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Sunday, August 10, 2008

Back in Bahia

Just to let everyone know that we are back in Bahia after a quick trip down to Peru to spend a few nights and then return to Ecuador to get another 90 day stamp in our passports. Since we were really only there to get the Ecuadorian visa "renewal" we decided to stay put in Tumbes. Our room was mosquito free and had about 10 cable channels in English so we watched a lot of CSI episodes and a few movies. The plaza in Tumbes was very pleasant and they had two pedestrian streets where we could do a little walking. The raised Malecon seemed to be an outdoor urinal so we only walked a small portion of it on our way to the bus station to buy tickets for our Friday morning departure to Guayaquil.

After watching about an hour of the Olympics opening ceremonies (spectacular!) in the bus terminal we caught the first CIFA bus out of Tumbes at 8 AM (actual departure time was 8:30, which is normal). We forgot to ask if it was "directo," and it seemed not to be since it was picking up school kids and almost anyone else alongside the road. There were absolutely no issues with crossing back into Ecuador. Coincidentally Friday was the day we would have gone to Manta anyway to renewal our original visas had the government not decided to revoke the renewal process. We also were never asked by either Peru or Ecuador for our international vaccination booklets or specifically for proof of the yellow fever vaccine.

We arrived in Guayaquil at 3 PM and bought tickets on Reina del Camino for the 4:40 departure to Bahia. Seeing that once again Reina was the only bus line searching passengers boarding the bus (we were also video taped similar to our Oaxaca trip), I made a last minute decision to check my backpack rather than go through the hassle of unlocking it for security. Wouldn't you know, after concluding that we were never going to see a bus with windows that didn't open (i.e., with Mexican style, freezing cold air conditioning) I left my wool shawl in my backpack, and this ended up being the first time that I could have used it. This was the nicest bus we've ridden here so far. We couldn't open the windows, there were two TV monitors, and they ran a continuous loop of Jet Li movies (all dubbed in Spanish of course). The seats reclined so far back that you couldn't get out of your seat if the person in front of you was fully reclined. This also meant that my knees were poking into a young man's back and I could have just leaned my neck over to kiss the top of his head. I think my knees finally got the message across and he soon moved to another seat row.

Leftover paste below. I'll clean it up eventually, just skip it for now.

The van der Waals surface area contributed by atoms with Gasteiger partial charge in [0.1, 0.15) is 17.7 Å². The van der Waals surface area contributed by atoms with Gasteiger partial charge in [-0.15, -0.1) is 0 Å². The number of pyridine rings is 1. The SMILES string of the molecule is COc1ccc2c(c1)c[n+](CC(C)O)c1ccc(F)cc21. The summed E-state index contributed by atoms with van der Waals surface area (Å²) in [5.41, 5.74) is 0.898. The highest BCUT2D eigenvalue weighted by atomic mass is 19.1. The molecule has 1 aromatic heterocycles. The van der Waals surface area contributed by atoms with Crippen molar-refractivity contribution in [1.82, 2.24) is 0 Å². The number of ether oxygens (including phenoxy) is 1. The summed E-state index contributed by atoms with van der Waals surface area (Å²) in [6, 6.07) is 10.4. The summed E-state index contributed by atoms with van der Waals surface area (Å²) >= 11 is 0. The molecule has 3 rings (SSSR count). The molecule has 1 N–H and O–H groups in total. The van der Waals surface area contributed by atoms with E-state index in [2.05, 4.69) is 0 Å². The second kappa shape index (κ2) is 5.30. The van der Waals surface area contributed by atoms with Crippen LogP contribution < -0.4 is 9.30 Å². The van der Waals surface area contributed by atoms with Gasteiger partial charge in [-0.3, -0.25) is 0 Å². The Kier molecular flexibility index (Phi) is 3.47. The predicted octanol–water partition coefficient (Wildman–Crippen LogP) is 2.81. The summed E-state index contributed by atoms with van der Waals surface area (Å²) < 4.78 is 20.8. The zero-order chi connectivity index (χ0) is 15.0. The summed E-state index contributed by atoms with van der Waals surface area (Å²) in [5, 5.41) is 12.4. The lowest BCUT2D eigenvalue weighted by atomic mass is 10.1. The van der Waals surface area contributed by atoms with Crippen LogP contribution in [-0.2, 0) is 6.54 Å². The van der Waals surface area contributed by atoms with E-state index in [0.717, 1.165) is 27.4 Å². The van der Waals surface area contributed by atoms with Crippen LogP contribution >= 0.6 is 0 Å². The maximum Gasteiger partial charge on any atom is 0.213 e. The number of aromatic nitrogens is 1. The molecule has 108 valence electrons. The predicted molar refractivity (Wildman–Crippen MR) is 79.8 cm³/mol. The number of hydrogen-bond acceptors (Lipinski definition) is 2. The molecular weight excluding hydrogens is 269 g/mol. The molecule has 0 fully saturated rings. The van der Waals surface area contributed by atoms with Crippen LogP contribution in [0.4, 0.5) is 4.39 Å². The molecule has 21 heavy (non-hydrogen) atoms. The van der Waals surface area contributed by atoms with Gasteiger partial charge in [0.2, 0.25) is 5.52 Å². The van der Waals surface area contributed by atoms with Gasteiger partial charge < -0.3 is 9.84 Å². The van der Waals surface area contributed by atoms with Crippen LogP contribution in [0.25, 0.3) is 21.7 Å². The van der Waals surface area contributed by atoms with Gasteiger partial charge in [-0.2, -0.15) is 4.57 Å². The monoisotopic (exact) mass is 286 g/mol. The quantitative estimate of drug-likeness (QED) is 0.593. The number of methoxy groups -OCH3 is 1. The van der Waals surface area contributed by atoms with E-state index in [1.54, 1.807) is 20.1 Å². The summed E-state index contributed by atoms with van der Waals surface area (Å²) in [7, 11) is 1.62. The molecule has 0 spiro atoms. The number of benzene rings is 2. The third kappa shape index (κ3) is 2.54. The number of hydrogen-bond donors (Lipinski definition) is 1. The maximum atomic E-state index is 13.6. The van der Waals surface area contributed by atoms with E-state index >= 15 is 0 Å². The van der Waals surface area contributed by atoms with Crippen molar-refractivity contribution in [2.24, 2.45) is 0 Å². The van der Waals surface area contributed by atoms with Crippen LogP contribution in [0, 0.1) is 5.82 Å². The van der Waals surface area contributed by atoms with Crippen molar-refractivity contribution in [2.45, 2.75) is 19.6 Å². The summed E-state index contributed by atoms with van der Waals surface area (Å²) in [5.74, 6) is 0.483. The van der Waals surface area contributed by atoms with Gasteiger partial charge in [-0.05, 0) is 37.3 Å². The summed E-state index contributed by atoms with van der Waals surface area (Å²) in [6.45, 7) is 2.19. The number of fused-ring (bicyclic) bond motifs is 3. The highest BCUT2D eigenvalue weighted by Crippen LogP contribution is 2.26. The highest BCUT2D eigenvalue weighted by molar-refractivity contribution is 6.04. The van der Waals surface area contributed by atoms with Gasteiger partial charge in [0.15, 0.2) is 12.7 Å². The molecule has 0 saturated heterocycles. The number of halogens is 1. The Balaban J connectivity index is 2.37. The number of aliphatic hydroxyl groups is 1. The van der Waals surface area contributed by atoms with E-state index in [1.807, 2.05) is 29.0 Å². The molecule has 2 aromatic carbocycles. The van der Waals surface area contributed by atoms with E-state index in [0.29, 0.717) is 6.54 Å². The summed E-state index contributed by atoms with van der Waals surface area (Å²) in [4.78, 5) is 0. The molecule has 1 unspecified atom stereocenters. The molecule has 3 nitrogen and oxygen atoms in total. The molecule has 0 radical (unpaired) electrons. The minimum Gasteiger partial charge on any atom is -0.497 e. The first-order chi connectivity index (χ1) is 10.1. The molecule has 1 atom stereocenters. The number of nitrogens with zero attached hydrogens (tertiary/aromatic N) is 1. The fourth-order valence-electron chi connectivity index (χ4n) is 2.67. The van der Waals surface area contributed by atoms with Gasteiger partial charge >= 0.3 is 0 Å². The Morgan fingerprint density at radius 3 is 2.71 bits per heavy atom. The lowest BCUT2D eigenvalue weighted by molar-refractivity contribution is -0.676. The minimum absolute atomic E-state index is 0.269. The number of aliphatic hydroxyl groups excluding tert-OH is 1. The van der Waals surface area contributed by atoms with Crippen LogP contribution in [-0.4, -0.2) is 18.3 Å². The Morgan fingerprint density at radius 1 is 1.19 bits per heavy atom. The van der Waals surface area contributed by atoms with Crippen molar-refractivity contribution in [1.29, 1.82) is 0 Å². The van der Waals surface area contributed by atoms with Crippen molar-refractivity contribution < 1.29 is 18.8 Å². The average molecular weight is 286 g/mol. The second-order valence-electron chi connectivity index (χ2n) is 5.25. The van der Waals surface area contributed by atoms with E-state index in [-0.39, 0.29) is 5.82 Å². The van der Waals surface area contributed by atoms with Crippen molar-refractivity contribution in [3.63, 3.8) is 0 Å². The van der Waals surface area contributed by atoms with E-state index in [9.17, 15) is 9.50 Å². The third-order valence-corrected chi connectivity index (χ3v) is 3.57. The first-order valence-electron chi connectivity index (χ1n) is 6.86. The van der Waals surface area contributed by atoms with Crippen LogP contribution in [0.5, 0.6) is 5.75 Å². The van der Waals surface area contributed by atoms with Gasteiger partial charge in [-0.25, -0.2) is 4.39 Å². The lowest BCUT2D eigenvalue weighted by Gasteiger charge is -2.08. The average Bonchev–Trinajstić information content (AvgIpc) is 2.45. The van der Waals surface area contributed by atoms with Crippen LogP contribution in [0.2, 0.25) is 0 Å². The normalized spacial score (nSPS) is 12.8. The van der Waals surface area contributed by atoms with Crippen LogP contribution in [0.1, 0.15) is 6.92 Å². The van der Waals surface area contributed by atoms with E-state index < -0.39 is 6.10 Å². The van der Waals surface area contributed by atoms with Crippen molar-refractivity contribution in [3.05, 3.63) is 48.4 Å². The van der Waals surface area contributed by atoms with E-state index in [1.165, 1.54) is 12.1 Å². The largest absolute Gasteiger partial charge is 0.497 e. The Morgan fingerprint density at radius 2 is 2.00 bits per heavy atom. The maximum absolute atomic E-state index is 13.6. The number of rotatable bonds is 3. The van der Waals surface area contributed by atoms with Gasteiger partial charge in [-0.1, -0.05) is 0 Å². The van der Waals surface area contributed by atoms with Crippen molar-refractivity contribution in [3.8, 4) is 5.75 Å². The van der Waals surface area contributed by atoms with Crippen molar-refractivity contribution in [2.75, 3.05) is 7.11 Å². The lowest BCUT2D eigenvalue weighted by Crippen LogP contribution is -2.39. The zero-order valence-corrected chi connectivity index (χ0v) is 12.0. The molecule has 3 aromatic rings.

We arrived back in Bahia shortly after 10 PM and had arranged to have our dinghy (without the outboard on it) left at the dinghy dock. We are anchored so close to PA at the moment that it was a short row to Nakia where Ziggy was waiting for us. Once again it is so good to be home. The more we travel the more I appreciate Bahia. It is the perfect size for us. It has a small town feel, but it has everything we need. The almuerzos at Hugos are better than any we've had traveling, Chifa Lau has the best Chinese food, Donatello has great pizza, and Muelle Uno is perfect for a steak dinner splurge now and then. The mercado has good fruits and veggies and Yanina is a good small tienda with everything else. The bathrooms and showers at PA are first rate, and our bed on Nakia is our favorite place to lay our heads. John is done visiting big cities so we have no further travel plans at the moment and will be content just to stay close to home and work on boat projects for the time being.

Linda and John